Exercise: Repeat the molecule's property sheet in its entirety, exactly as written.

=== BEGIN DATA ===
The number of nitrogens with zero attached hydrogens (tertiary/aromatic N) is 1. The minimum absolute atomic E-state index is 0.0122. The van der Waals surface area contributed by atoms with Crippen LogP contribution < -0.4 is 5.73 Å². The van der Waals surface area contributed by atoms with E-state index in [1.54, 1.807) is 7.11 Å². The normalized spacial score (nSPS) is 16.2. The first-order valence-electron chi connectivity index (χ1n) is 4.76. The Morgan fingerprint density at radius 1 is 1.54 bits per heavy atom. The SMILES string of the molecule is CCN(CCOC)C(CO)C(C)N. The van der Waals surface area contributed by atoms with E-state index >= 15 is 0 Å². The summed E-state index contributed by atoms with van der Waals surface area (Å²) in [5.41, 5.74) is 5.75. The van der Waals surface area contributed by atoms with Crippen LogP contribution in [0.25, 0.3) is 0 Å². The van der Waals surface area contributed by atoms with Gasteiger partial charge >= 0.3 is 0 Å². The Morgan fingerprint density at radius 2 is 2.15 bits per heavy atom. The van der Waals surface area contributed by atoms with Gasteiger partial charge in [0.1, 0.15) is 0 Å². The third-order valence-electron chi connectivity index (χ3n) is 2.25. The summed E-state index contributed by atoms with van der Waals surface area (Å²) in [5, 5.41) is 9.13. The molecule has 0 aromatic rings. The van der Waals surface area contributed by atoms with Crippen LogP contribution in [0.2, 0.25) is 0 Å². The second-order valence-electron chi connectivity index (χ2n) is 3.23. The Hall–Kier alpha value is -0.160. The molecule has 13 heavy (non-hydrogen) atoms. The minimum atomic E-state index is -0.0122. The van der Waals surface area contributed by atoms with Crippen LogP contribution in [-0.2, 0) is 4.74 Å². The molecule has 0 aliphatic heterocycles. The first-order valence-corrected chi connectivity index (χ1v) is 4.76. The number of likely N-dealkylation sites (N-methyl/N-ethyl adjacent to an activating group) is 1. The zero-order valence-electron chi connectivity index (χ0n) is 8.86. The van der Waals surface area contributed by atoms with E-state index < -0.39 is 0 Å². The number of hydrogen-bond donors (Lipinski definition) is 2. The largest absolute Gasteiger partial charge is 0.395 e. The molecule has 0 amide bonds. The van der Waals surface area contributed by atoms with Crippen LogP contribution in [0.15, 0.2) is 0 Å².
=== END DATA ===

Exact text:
The number of nitrogens with zero attached hydrogens (tertiary/aromatic N) is 1. The minimum absolute atomic E-state index is 0.0122. The van der Waals surface area contributed by atoms with Crippen LogP contribution < -0.4 is 5.73 Å². The van der Waals surface area contributed by atoms with E-state index in [1.54, 1.807) is 7.11 Å². The normalized spacial score (nSPS) is 16.2. The first-order valence-electron chi connectivity index (χ1n) is 4.76. The Morgan fingerprint density at radius 1 is 1.54 bits per heavy atom. The SMILES string of the molecule is CCN(CCOC)C(CO)C(C)N. The van der Waals surface area contributed by atoms with E-state index >= 15 is 0 Å². The summed E-state index contributed by atoms with van der Waals surface area (Å²) in [5.41, 5.74) is 5.75. The van der Waals surface area contributed by atoms with Crippen LogP contribution in [0.25, 0.3) is 0 Å². The van der Waals surface area contributed by atoms with Gasteiger partial charge >= 0.3 is 0 Å². The Morgan fingerprint density at radius 2 is 2.15 bits per heavy atom. The van der Waals surface area contributed by atoms with Gasteiger partial charge in [0.1, 0.15) is 0 Å². The third-order valence-electron chi connectivity index (χ3n) is 2.25. The summed E-state index contributed by atoms with van der Waals surface area (Å²) in [5, 5.41) is 9.13. The molecule has 0 aromatic rings. The van der Waals surface area contributed by atoms with Crippen LogP contribution in [0.2, 0.25) is 0 Å². The second-order valence-electron chi connectivity index (χ2n) is 3.23. The Hall–Kier alpha value is -0.160. The molecule has 13 heavy (non-hydrogen) atoms. The minimum atomic E-state index is -0.0122. The van der Waals surface area contributed by atoms with Crippen LogP contribution in [-0.2, 0) is 4.74 Å². The molecule has 0 aliphatic heterocycles. The first-order valence-corrected chi connectivity index (χ1v) is 4.76. The number of likely N-dealkylation sites (N-methyl/N-ethyl adjacent to an activating group) is 1. The zero-order valence-electron chi connectivity index (χ0n) is 8.86. The van der Waals surface area contributed by atoms with E-state index < -0.39 is 0 Å². The number of hydrogen-bond donors (Lipinski definition) is 2. The largest absolute Gasteiger partial charge is 0.395 e. The molecule has 0 amide bonds. The van der Waals surface area contributed by atoms with Crippen LogP contribution in [0.15, 0.2) is 0 Å².